What Is the Colombian Cafetero?

The third leading producer of coffee in the world is Colombia. It is the biggest producer and exporter of the highest quality Arabica coffee. The historical, geographic, and cultural center of Colombian coffee growing is in three districts or departments in the western part of Colombia. These are Risaralda, Caldas, and Quindío and are also called the coffee triangle or (coffee growing axis. In Spanish these are triangulo de café and eje Cafetero). Although these three departments lie at the heart of the Colombian coffee culture and cafetero, nearby departments such as Nariño, Tolima, Valle de Cauca, Huila, Norte de Santander, Antioquia and Cauca are also big producers of Arabica coffee. All of this is located in the Andes Mountain range in the west of Colombia in a coffee culture that is two hundred years old and rich volcanic soil.

Coffee in Colombia

Coffee came to the New World and Colombia with European settlers. A Jesuit priest, José Gumilla, wrote in 1730 about coffee growing in the east of Colombia. Commercial production is first recorded from the early 19th century when coffee was first exported from the port of Cucuta. Today’s main coffee growing region of Colombia was colonized in the middle of the 19th century with founding of the city of Manizales, Caldas.

Volcanic Soil and Colombian Coffee

Volcanic soil provides the base for the best coffees in the world. This kind of soil comes from ancient lava flows and accumulated volcanic ash. It is rich in nutrients like potassium, phosphorus, zinc, iron, boron, calcium, sulfur, silicon, sodium, magnesium, and other trace elements. It belongs to a class or soils called andisols.  These soils have a high capacity to hold water and have a high content of volcanic glass and are able to fix phosphorus. It takes centuries for lava flows to weather and break down into soil. However, volcanic ash is available immediately as a soil nutrient. Nevado del Ruiz, in the Colombian cafetero is an the active volcano that produces a plume ash and fumes every day of every year.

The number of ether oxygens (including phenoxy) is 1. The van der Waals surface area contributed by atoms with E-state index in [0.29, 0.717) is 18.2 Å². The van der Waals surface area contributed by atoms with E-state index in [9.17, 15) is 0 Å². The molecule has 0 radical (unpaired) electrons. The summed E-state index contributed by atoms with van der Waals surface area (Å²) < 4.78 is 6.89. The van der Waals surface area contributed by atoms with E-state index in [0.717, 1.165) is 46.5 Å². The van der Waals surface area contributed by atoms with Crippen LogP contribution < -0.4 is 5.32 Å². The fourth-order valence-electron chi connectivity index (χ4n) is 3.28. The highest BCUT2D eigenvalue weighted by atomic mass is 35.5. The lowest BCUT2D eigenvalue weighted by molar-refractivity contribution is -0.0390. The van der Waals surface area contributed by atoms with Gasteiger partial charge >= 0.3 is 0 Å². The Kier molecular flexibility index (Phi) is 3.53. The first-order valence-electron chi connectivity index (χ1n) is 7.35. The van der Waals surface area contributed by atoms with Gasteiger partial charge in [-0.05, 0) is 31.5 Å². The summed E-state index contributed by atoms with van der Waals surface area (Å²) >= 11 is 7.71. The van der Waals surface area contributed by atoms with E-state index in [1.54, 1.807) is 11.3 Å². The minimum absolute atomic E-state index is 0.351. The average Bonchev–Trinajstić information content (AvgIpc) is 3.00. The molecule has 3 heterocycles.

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Nevado Ruiz Volcano

Promoting Colombian Coffee

There are a lot of great coffees in the world. What makes the Colombian coffee triangle unique is that it produces uniformly great coffee in much bigger quantities than any place else on earth. In order to make coffee production a profitable undertaking coffee growers in Colombia need to find ways to effectively market their coffee. This began in earnest at a marketing agency in New York City in 1959. The fictional character Juan Valdez was created. The goal was to identify Colombian coffee as a single origin product of exceptionally high quality.

The term eje Cafetero came years later and further identified the region at the core of Colombian coffee production. This region was originally part of the department of Caldas. At the start of the 19th century Caldas was divided up into the departments of Quindío, Risaralda, and Caldas. Thus old Caldas (Viejo Caldas) is the eje cafetero of Colombia or coffee triangle.

Coffee Grows Everywhere in the Colombian Cafetero

Coffee grows the best where it is cloudy and rains much of the time. It loves rich volcanic soil such as in the coffee triangle of the west of Colombia. Coffee does not do well standing in water. Thus it does well growing on slopes of which there are plenty in this part of Colombia. It is the primary cash crop for farmers in the mountainous region of western Colombia. Along the Carrera de Café or coffee highway from Manizales to Pereira coffee grows on pretty much every available slope. The families there go back as far as two centuries as coffee farmers.

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